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It's Unacceptable That Scaachi Koul Was Harassed Off Twitter

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Scaachi Koul took a lot of flak over the weekend for a Twitter call for story pitches that were Canada-centric, especially if you were "not white and not male."

She was harassed, received at least one violent threat, and deleted her Twitter account.

If you look at the masthead of Canada's major publications, it's not hard to see exactly what she's talking about.

I've never met Scaachi in real life (or even on the Internet), but I hear we're about the same age. Twitter persona aside, I've always been a huge fan of her writing, which makes me question what I'm doing with my life.

No one should be subject to that kind of harassment, let alone someone who's making a salient point about the industry she works in.

I started following her career when she was at Hazlitt, writing a hilarious advice column that was always snarky and insightful. She's written some great pieces that tie in her experiences as a racialized woman, and some that are just flat-out great.

That being said, there's some legitimate critical discussion that can be had, specifically using her platform on BuzzFeed to shut down criticism from black women about her appearance on a CBC panel.

But even though I don't always agree with Scaachi Koul, it's completely unacceptable she was harassed off Twitter. It's unbelievable she received violent threats for pointing out something every non-white, non-male journalist already knows -- mainstream media (in general) is not here for you.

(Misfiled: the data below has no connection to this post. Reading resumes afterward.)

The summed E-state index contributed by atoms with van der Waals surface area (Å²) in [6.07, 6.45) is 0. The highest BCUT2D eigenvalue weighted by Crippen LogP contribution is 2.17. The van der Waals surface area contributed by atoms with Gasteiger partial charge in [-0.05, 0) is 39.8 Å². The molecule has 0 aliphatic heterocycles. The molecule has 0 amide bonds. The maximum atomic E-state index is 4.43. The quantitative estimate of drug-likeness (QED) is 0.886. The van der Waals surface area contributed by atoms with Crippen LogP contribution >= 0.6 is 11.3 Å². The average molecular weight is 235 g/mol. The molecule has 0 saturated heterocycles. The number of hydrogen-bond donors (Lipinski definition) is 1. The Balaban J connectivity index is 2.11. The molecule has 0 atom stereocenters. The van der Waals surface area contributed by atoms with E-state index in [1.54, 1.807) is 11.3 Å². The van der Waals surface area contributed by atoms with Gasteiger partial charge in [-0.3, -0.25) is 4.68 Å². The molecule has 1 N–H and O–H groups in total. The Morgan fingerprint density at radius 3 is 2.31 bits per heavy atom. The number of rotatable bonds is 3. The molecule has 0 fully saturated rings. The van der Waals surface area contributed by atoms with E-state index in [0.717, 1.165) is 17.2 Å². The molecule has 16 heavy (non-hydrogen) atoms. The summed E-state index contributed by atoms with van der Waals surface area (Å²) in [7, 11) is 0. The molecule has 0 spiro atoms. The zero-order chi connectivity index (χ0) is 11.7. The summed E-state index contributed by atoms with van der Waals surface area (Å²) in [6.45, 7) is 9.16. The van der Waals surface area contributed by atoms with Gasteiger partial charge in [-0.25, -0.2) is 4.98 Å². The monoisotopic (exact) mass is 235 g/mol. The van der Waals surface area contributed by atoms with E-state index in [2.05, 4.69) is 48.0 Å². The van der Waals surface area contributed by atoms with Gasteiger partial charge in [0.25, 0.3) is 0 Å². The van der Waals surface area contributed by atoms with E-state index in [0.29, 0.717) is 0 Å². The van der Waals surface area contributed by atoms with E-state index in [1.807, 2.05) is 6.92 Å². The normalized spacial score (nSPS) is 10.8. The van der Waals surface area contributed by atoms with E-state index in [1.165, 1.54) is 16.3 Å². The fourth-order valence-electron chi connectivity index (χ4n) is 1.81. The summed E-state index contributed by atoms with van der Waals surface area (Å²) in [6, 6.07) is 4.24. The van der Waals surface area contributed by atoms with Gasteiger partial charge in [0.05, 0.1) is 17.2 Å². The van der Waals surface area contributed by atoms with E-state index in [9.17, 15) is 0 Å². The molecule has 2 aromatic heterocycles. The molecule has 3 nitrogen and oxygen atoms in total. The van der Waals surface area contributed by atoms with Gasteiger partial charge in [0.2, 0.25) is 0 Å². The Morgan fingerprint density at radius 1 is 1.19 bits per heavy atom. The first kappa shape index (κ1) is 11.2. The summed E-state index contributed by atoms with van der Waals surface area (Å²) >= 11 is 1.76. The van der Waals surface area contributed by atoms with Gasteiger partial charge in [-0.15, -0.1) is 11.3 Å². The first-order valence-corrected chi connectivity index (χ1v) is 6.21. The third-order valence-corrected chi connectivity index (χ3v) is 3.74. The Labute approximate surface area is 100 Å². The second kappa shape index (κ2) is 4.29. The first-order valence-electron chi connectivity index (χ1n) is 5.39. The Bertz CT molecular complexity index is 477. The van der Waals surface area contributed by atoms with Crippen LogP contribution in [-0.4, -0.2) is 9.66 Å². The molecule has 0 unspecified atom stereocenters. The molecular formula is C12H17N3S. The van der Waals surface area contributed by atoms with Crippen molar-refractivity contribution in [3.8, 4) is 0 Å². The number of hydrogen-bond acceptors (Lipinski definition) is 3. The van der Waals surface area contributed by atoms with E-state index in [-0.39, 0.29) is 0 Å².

No one should be subject to that kind of harassment, let alone someone who's making a salient point about the industry she works in.

Yeah, sure, she could've been more polite about it so as not to poke the Twitter trolls. Pragmatically speaking, every PoC with a platform knows that the minute you start speaking out about race on Twitter, you'll get harassed, or worse, threatened.

But even though I'd never yell about white men myself, tone-policing Scaachi Koul is the opposite of fixing media's diversity problem.

Why should people of colour, sexual and gender minorities, be expected to always be polite when demanding a media they deserve -- one that reflects the diversity of their experiences, and the diversity of the country they live in? Should we just sit here and wait for the predominantly white, male media to include our voices?

If the reaction to Scaachi's call for pitches is any indication, that's not going to happen anytime soon.

I'm Chinese-Canadian. My parents came here from Jamaica when they were teenagers and became Canadians. There are few journalists who share even a small part of that experience, and fewer still, any regular columnists. I honestly can't think of any Chinese ones. I'm lucky to work at an organization that values my input, and sees my experiences with race and culture as important.

But Canadian media is getting smaller and smaller every day. Budget cuts are forcing some of the country's most talented journalists to take buyouts, or get laid off anyway. Some of us are clinging to our jobs for dear life, because who knows -- you could be next.

And as it gets smaller, it'll be harder for Canadian media to diversify, because it'll be less of a priority to include our voices.

As her boss Craig Silverman pointed out, Scaachi Koul didn't violate any labour laws. A call for story pitches is not the same as a job application.

And as Scaachi herself pointed out, "Giving ignored voices preferential treatment is not racism against white people is an attempt to fix all of history."

BuzzFeed's move is refreshing, and should be applauded. They're not saying white men -- a group of people whose voices can be found in every major publication in this country -- won't be considered. They're simply reaching out to communities that have never had an equal seat at the table.

Disclosure: Scaachi Koul once worked as an editorial intern at The Huffington Post Canada.

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